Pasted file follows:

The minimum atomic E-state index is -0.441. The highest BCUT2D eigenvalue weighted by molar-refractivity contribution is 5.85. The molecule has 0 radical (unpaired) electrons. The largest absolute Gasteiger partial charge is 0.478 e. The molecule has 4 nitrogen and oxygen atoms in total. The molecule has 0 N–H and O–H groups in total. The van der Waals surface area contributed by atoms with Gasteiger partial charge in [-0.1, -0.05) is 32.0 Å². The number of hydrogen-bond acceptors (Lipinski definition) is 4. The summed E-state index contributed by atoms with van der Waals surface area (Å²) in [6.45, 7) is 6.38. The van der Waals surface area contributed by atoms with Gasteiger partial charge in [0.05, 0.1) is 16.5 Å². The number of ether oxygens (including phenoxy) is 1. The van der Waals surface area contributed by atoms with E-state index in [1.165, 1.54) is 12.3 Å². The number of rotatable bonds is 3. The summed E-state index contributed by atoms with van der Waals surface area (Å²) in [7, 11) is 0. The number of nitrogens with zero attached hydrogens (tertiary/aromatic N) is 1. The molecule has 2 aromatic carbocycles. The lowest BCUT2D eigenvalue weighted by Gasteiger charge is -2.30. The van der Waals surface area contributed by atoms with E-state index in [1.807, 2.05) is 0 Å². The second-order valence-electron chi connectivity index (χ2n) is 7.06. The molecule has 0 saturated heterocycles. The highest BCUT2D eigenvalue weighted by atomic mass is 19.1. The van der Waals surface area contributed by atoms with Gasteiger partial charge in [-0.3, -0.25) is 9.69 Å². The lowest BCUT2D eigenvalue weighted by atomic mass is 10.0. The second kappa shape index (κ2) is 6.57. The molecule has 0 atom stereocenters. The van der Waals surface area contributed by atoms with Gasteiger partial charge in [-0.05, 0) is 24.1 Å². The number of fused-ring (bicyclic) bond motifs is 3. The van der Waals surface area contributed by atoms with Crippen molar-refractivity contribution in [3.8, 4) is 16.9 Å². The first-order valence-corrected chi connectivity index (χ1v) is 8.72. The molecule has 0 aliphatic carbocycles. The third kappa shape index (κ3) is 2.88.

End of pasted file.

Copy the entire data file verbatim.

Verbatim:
The minimum atomic E-state index is -0.441. The highest BCUT2D eigenvalue weighted by molar-refractivity contribution is 5.85. The molecule has 0 radical (unpaired) electrons. The largest absolute Gasteiger partial charge is 0.478 e. The molecule has 4 nitrogen and oxygen atoms in total. The molecule has 0 N–H and O–H groups in total. The van der Waals surface area contributed by atoms with Gasteiger partial charge in [-0.1, -0.05) is 32.0 Å². The number of hydrogen-bond acceptors (Lipinski definition) is 4. The summed E-state index contributed by atoms with van der Waals surface area (Å²) in [6.45, 7) is 6.38. The van der Waals surface area contributed by atoms with Gasteiger partial charge in [0.05, 0.1) is 16.5 Å². The number of ether oxygens (including phenoxy) is 1. The van der Waals surface area contributed by atoms with E-state index in [1.165, 1.54) is 12.3 Å². The number of rotatable bonds is 3. The summed E-state index contributed by atoms with van der Waals surface area (Å²) in [7, 11) is 0. The number of nitrogens with zero attached hydrogens (tertiary/aromatic N) is 1. The molecule has 2 aromatic carbocycles. The lowest BCUT2D eigenvalue weighted by Gasteiger charge is -2.30. The van der Waals surface area contributed by atoms with E-state index in [1.807, 2.05) is 0 Å². The second-order valence-electron chi connectivity index (χ2n) is 7.06. The molecule has 0 saturated heterocycles. The highest BCUT2D eigenvalue weighted by atomic mass is 19.1. The van der Waals surface area contributed by atoms with Gasteiger partial charge in [-0.3, -0.25) is 9.69 Å². The lowest BCUT2D eigenvalue weighted by atomic mass is 10.0. The second kappa shape index (κ2) is 6.57. The molecule has 0 atom stereocenters. The van der Waals surface area contributed by atoms with Gasteiger partial charge in [-0.05, 0) is 24.1 Å². The number of fused-ring (bicyclic) bond motifs is 3. The van der Waals surface area contributed by atoms with Crippen molar-refractivity contribution in [3.8, 4) is 16.9 Å². The first-order valence-corrected chi connectivity index (χ1v) is 8.72. The molecule has 0 aliphatic carbocycles. The third kappa shape index (κ3) is 2.88.